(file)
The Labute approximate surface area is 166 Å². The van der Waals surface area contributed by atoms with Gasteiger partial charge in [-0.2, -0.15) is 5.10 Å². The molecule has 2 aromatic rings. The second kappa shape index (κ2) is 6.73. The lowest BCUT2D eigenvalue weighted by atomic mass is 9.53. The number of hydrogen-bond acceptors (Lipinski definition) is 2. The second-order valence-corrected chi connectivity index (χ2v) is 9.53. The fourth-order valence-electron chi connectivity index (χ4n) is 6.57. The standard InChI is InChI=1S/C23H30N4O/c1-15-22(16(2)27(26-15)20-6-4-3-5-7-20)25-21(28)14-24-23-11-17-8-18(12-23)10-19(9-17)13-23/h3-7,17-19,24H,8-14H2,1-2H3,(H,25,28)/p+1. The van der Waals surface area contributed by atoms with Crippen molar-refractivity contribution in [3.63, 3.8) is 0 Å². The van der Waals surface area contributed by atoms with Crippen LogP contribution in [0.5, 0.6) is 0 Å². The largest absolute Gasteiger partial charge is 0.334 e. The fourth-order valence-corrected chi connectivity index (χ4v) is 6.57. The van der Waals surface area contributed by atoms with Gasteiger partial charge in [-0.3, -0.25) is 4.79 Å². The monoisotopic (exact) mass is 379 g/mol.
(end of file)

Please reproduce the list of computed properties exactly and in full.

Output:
The Labute approximate surface area is 166 Å². The van der Waals surface area contributed by atoms with Gasteiger partial charge in [-0.2, -0.15) is 5.10 Å². The molecule has 2 aromatic rings. The second kappa shape index (κ2) is 6.73. The lowest BCUT2D eigenvalue weighted by atomic mass is 9.53. The number of hydrogen-bond acceptors (Lipinski definition) is 2. The second-order valence-corrected chi connectivity index (χ2v) is 9.53. The fourth-order valence-electron chi connectivity index (χ4n) is 6.57. The standard InChI is InChI=1S/C23H30N4O/c1-15-22(16(2)27(26-15)20-6-4-3-5-7-20)25-21(28)14-24-23-11-17-8-18(12-23)10-19(9-17)13-23/h3-7,17-19,24H,8-14H2,1-2H3,(H,25,28)/p+1. The van der Waals surface area contributed by atoms with Crippen molar-refractivity contribution in [3.63, 3.8) is 0 Å². The van der Waals surface area contributed by atoms with Crippen LogP contribution in [0.5, 0.6) is 0 Å². The largest absolute Gasteiger partial charge is 0.334 e. The fourth-order valence-corrected chi connectivity index (χ4v) is 6.57. The van der Waals surface area contributed by atoms with Gasteiger partial charge in [-0.3, -0.25) is 4.79 Å². The monoisotopic (exact) mass is 379 g/mol.